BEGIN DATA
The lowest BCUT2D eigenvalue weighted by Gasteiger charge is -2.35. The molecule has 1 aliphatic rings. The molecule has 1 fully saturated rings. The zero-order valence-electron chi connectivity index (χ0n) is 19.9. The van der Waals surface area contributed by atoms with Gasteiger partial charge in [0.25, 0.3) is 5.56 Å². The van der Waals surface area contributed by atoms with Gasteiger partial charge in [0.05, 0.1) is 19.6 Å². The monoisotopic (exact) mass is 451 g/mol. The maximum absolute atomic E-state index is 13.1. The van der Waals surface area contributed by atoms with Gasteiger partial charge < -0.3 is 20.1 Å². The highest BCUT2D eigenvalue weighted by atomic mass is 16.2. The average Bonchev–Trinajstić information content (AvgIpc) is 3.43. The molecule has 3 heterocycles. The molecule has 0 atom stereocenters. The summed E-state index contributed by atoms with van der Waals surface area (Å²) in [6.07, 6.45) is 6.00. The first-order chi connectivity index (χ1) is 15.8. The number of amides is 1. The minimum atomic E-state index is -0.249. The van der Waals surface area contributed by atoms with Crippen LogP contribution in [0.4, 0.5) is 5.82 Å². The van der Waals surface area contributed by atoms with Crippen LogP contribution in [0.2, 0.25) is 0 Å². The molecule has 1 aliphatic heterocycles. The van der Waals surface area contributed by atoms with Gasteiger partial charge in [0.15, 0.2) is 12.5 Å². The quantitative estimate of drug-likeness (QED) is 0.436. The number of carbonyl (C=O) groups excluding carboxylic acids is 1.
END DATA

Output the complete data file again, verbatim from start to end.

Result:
The lowest BCUT2D eigenvalue weighted by Gasteiger charge is -2.35. The molecule has 1 aliphatic rings. The molecule has 1 fully saturated rings. The zero-order valence-electron chi connectivity index (χ0n) is 19.9. The van der Waals surface area contributed by atoms with Gasteiger partial charge in [0.25, 0.3) is 5.56 Å². The van der Waals surface area contributed by atoms with Gasteiger partial charge in [0.05, 0.1) is 19.6 Å². The monoisotopic (exact) mass is 451 g/mol. The maximum absolute atomic E-state index is 13.1. The van der Waals surface area contributed by atoms with Gasteiger partial charge < -0.3 is 20.1 Å². The highest BCUT2D eigenvalue weighted by atomic mass is 16.2. The average Bonchev–Trinajstić information content (AvgIpc) is 3.43. The molecule has 3 heterocycles. The molecule has 0 atom stereocenters. The summed E-state index contributed by atoms with van der Waals surface area (Å²) in [6.07, 6.45) is 6.00. The first-order chi connectivity index (χ1) is 15.8. The number of amides is 1. The minimum atomic E-state index is -0.249. The van der Waals surface area contributed by atoms with Crippen LogP contribution in [0.4, 0.5) is 5.82 Å². The van der Waals surface area contributed by atoms with Crippen LogP contribution in [0.2, 0.25) is 0 Å². The molecule has 1 aliphatic heterocycles. The van der Waals surface area contributed by atoms with Gasteiger partial charge in [0.15, 0.2) is 12.5 Å². The quantitative estimate of drug-likeness (QED) is 0.436. The number of carbonyl (C=O) groups excluding carboxylic acids is 1.